In other words, the government was running budget surpluses, which were sucking money out of circulation. The recession was “cured” when the government eliminated its surpluses by giving everyone a one-time tax rebate plus a permanent tax cut. (They changed the rules so that every new member got more scrips than every departing member had to repay.)

This is the second lesson: the distinction between “fiscal policy” and “monetary policy” is illusory.

While recession was no longer a threat, the Sweeneys explained that this created a whole new set of problems:

Recall, each new member is given 30 hours and pays only 20 when leaving. Thus, a one-family turnover that does not change total membership increases this total volume of scrip outstanding by 10 hours. The amount of scrip will expand by 200 hours per year if the turnover is 20 families annually; the 192-hour shrinkage noted above is offset by the 20 X 10 hours, or since 20/150 is 7.5 percent, if the turnover exceeds 7.5 percent the amount of scrip will grow. Sadly for domestic tranquility, the turnover rate has somewhat exceeded 7.5 percent, being approximately 20 percent in 1973-1974.

Now, whoever promised that 7.5 percent would always be “it”? Indeed, given ups and downs, how many years in a row above or below 7.5 percent can the co-op take before it falls apart, even if the average is 7.5 percent?

It is not surprising that some members want to remedy the situation with rules to force sitting by those members who are shirking their duty. Indeed, a truth squad is envisaged to find out why individuals aren’t sitting enough.

They had created a system where money supply would change randomly because it was determined entirely by the rate of membership turnover. If the churn rate were too low, the co-op would return to recession.

What if it were too high? Here is the Sweeneys’ account:

The price of baby sitting is constitutionally pegged at one unit of scrip for every one-half hour of baby sitting. Hence, this system of price controls means the inflationary pressure does not drive up the scrip-price of baby sitting, inflation is suppressed, and shortages are found.


Now there is great difficulty rounding up sitters for all those who want to go out. This is a classic sort of inflationary pressure—too much money (scrip) chasing too few goods (sitters).

Regrettably, Professor Krugman did not bother to tell this part of the story.

The instability of the co-op’s monetary regime kept their economy on what the Sweeneys called “the recession-inflation seesaw.” Moreover, there was no obvious solution to the problem:

The short-run answer is to make the “income” and “outgo” mesh with the turnover rate. As things now stand, there is too much scrip outstanding and it is growing—one good idea is to reduce the amount through a one-time tax. But this would have to be repeated over and over, to mop up the growth in scrip due to membership turnover. Each time, it would require a majority vote in favor of this in a referendum.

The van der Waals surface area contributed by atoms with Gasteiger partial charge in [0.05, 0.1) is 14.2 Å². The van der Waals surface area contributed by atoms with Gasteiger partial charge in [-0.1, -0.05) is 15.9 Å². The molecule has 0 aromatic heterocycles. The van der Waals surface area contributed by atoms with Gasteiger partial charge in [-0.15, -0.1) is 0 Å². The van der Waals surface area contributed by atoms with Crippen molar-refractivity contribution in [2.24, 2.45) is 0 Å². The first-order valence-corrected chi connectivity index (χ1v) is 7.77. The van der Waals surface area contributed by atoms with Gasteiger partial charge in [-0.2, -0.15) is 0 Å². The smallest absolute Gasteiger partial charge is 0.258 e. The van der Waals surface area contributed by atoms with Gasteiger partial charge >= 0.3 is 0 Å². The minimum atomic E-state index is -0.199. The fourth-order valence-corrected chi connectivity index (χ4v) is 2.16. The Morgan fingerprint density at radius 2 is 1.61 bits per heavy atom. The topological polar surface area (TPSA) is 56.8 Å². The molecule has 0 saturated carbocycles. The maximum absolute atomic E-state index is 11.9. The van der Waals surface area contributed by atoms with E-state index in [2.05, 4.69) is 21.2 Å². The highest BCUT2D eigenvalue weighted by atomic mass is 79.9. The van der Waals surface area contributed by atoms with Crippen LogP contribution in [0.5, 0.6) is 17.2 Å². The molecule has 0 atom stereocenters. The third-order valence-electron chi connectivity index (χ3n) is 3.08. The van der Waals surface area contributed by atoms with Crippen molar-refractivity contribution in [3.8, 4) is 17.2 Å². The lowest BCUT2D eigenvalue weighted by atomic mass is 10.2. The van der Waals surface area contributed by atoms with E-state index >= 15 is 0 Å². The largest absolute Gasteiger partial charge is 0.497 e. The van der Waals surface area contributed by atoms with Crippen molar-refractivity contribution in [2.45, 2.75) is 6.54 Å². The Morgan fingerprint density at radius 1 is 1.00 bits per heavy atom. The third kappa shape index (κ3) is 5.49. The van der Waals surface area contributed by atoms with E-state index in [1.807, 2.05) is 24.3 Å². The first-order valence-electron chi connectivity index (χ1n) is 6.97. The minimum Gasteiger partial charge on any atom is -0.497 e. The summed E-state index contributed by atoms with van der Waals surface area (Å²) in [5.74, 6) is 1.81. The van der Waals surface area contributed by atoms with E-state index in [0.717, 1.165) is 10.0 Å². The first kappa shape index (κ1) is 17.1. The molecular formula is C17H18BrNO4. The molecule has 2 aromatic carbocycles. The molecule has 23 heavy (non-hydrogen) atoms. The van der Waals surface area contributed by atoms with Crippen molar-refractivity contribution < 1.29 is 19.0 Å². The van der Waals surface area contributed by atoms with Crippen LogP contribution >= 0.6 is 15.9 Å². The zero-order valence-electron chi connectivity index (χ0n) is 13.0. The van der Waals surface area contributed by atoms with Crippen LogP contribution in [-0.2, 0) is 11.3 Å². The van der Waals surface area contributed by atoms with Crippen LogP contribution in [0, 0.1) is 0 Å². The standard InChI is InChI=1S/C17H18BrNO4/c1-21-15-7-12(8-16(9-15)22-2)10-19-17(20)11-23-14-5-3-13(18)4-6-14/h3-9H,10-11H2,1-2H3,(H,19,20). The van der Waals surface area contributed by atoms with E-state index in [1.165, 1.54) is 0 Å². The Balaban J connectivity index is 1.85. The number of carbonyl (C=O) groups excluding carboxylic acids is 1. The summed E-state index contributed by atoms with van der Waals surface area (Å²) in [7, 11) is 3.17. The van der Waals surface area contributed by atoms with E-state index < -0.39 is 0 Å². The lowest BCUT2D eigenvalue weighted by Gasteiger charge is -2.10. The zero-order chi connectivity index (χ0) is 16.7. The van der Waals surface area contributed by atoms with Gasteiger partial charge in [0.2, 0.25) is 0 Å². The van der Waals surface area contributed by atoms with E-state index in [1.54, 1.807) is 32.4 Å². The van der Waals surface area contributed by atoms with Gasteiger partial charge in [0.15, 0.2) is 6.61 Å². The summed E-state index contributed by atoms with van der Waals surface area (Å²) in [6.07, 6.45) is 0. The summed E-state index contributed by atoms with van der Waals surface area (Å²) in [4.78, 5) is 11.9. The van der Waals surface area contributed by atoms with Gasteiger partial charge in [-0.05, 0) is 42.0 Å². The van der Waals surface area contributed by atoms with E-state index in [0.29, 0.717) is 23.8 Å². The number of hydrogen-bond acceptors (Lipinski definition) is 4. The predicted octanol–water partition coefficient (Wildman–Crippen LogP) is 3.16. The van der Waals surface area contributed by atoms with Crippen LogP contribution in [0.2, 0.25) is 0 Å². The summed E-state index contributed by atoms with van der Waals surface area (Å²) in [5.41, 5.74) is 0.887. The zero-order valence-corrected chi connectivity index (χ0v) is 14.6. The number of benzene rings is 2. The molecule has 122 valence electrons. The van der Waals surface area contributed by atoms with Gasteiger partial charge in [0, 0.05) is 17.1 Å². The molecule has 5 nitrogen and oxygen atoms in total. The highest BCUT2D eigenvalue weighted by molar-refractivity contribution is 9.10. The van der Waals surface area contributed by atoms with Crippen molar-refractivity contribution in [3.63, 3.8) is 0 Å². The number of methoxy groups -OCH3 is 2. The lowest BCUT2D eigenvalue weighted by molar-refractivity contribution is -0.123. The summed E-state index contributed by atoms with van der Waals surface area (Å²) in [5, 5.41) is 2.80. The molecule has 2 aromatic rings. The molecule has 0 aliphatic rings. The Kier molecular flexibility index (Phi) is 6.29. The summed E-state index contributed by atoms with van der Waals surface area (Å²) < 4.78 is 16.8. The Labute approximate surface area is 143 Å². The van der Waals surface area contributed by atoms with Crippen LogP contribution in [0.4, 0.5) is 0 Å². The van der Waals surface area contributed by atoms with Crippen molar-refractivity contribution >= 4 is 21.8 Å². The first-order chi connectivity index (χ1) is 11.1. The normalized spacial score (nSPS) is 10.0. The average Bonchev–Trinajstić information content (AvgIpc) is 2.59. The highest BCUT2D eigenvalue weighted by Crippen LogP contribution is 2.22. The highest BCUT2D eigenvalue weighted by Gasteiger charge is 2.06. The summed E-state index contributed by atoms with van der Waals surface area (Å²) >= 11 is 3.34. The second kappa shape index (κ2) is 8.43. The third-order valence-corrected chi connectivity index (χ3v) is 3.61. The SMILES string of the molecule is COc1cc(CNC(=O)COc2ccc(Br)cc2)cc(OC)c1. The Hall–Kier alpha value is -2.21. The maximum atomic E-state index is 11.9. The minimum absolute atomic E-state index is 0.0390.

The system was broken. The Sweeneys’ fix was a constant per-capita money supply. They wanted to take human agency out of the equation.

This is the third lesson: experts cannot manage the economy.

As they asked at the end, “if goodhearted people in an area that offers little scope for chicanery can so bungle economic management, can we really be surprised at the results of turning our economy over to the tender mercies of political experts?”

Krugman drew a very different lesson from their story. He thought it demonstrated the need for experts to supervise the economy and intervene whenever a recession threatened:

When consumer confidence declines, it is as if, for some reason, the typical member of the co-op had become less willing to go out, more anxious to accumulate coupons for a rainy day. This could indeed lead to a slump—but need not if the management were alert and responded by simply issuing more coupons. That is exactly what our head coupon issuer Alan Greenspan did in 1987—and what I believe he would do again. So as I said at the beginning, the story of the baby-sitting co-op helps me to remain calm in the face of crisis.

This misinterpretation had serious consequences.

It encouraged the belief that every downturn was undeserved and needed to be offset by an increase in leverage or the “judicious” use of inflation. No wonder Professor Krugman thought that the proper response to the collapse of the tech bubble was to create a housing bubble.

His version of the co-op’s story also created excessive confidence in the ability of the central bank to affect the economy without any help from the tax and spending side of things. However, we know—like Bernanke—that stimulative monetary policy works best when it is accommodating fiscal deficits.

Professor Krugman should be thanked for bringing the story of the baby-sitting cooperative the attention it deserves. It is a pity that so many wrong lessons have been drawn from it.


About Matthew C. Klein
I write about the economy and financial markets for Bloomberg View. Before that I wrote for The Economist on a fellowship provided by the Marjorie Deane Financial Journalism Foundation. I have worked at the world's largest hedge fund and read every FOMC transcript since May, 1987.